Wine And Weed Growers Are Now Fighting For Supremacy In America’s Western Croplands
Wine growers are getting their backs up about marijuana growers moving in on their turf.
Photo by Uriel Sinai/Getty Images
America’s favorite vices—drinking wine and smoking weed—are having a faceoff in the fields of America’s western states. It’s no surprise that the demand for space for the two booming industries is localized in the western part of the United States, where growing marijuana is legal and remarkable terroir is abundant.
Washington, California, and Oregon produce 90% of all of America’s wine and California alone grows 75% of America’s marijuana across 71,000 acres, making it understandable that the two industries are having a fight for the right to party on the west coast’s pastures.
There is undeniably a surplus of pot around in California specifically; the state consumes only up to two million tons of its 14-to-16 million ton production. And whereas Californian wine is sold around the country and elsewhere, it is still illegal for marijuana to cross state lines because of federal drug trafficking laws. (In America, marijuana is legal only on a state-by-state level. The federal government still considers it to be a Schedule I substance, the most “dangerous” type of drug alongside MDMA and heroin. Some people think that the surplus is no issue at all; California pot legalization kicks in on January 1, 2018, and it’s expected that tourists and locals alike will be smoking up, perhaps enough to wear down reserves entirely. Regardless of whether the marijuana industry “needs” space, the fact is that growers in these states are welcome to it and to pursue their heady dreams.
Social roadblocks arise for growers
Regardless of the rights of individuals to grow what they want, interpersonal conflicts between wine and weed producers still arise. Alyson Martin at Buzzfeed tells the story of two warring neighbors southwest of Portland, Oregon. The Wagner family purchased space for their outdoor grow-op and processing facility right next to a vineyard, looking for a clean area in which to grow and pack their bud. Richard Wagner, the owner of the marijuana facility, was stoked. Martin reported his excitement about planting in a pure, grape-speckled environment:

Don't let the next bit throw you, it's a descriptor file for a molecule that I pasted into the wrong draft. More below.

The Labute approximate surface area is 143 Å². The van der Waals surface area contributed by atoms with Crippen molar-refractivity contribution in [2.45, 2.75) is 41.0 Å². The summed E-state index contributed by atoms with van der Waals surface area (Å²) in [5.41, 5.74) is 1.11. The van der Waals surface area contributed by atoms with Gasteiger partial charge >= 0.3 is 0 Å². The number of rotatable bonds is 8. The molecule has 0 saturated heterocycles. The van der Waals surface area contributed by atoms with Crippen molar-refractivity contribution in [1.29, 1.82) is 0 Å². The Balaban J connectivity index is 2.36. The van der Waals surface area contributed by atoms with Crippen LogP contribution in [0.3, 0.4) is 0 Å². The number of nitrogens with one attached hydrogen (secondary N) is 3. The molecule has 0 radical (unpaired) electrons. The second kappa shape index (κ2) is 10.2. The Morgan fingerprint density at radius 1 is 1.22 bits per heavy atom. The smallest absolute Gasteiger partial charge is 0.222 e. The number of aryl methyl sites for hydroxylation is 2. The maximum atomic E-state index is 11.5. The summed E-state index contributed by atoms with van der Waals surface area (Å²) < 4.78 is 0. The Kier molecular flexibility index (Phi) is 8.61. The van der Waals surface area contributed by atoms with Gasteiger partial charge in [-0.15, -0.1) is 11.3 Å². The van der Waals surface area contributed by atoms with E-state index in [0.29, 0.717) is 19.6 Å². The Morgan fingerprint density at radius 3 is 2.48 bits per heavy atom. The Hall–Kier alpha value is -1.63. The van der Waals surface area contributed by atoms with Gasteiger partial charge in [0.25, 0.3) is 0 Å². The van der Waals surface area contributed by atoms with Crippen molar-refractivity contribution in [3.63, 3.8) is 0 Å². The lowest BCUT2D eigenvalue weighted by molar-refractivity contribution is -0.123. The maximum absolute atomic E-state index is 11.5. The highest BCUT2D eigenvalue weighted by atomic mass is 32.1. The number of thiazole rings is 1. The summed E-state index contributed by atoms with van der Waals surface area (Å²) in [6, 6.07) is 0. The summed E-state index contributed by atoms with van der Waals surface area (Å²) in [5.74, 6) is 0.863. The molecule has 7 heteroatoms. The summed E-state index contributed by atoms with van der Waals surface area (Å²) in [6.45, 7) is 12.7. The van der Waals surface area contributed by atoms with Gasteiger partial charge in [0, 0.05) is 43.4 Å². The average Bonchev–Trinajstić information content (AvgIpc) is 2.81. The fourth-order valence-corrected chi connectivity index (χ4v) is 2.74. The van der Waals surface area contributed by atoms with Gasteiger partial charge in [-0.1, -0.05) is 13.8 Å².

“I won’t have to worry about spray drift or any other factors involved in their practices that will negatively effect [sic] the purity of my environment,” said Richard Wagner
His vintner neighbors, the Mahesh and Momtazi families, didn’t feel the same. They took him to court looking for a restraining order to halt his business, arguing that the vineyards would be affected by the “trespassing” of “foul, skunky smells that vent into the outside air environment.” The lawsuit claimed that the smell would “negatively impact the quality and suitability of [the] grapes.” Program Coordinator for Oregon State University’s Oregon Wine Research Institute, Mark Chien explained to Martin that “it just really is not known yet” if grapes are affected by marijuana growth. As of now, there is simply no proof that they are. The wine-growers lost the case, but this type of case is likely to be repeated.
Comparative environmental concerns of marijuana growing may be unfounded.
With California only just emerging from a half-decade of drought, some have been arguing that the current pot glut is not only a social concern but an environmental one as well. A report released by San Luis Obispo County in 2017 found that at an average 150-day grow cycle, a single pound of cannabis requires a gallon of water a day. While numbers for wine vary wildly, NPR reports that some wineries can use between 2.5 and 6 gallons of water for 8.36 pounds (one gallon) of wine, not including “irrigation water and other pre-harvest needs.”
This last point is important, as grape vines take three years to mature while marijuana has a fast growing cycle. Grapes are collected once a year, whereas marijuana can be harvested at least twice a year. Soil circumstances may vary wildly in both cases, but Practical Winery & Vineyard Journal reports 12.7 daily gallons required for the growing canopy during its three-year maturity phase. In short, even though it depends on a number of factors, growing marijuana generally uses less water than producing wine.
As legal pot spreads are people drinking less wine?
Beer sales are down in states where marijuana is legal but the wine industry, the New York Times reports, hasn’t seen a similar downturn. So if the concern is not only physical space but also market space, numbers show that there’s basically enough room for everyone.
Some companies have even explored the possibility of combining the two products instead of pitting them against one another. Californian company Canna Vine has produced a bottle of green, buzzy wine that mixes the two intoxicants at $400 a bottle. And maybe, in time, neighboring growers will find that they can live and mix in harmony too.
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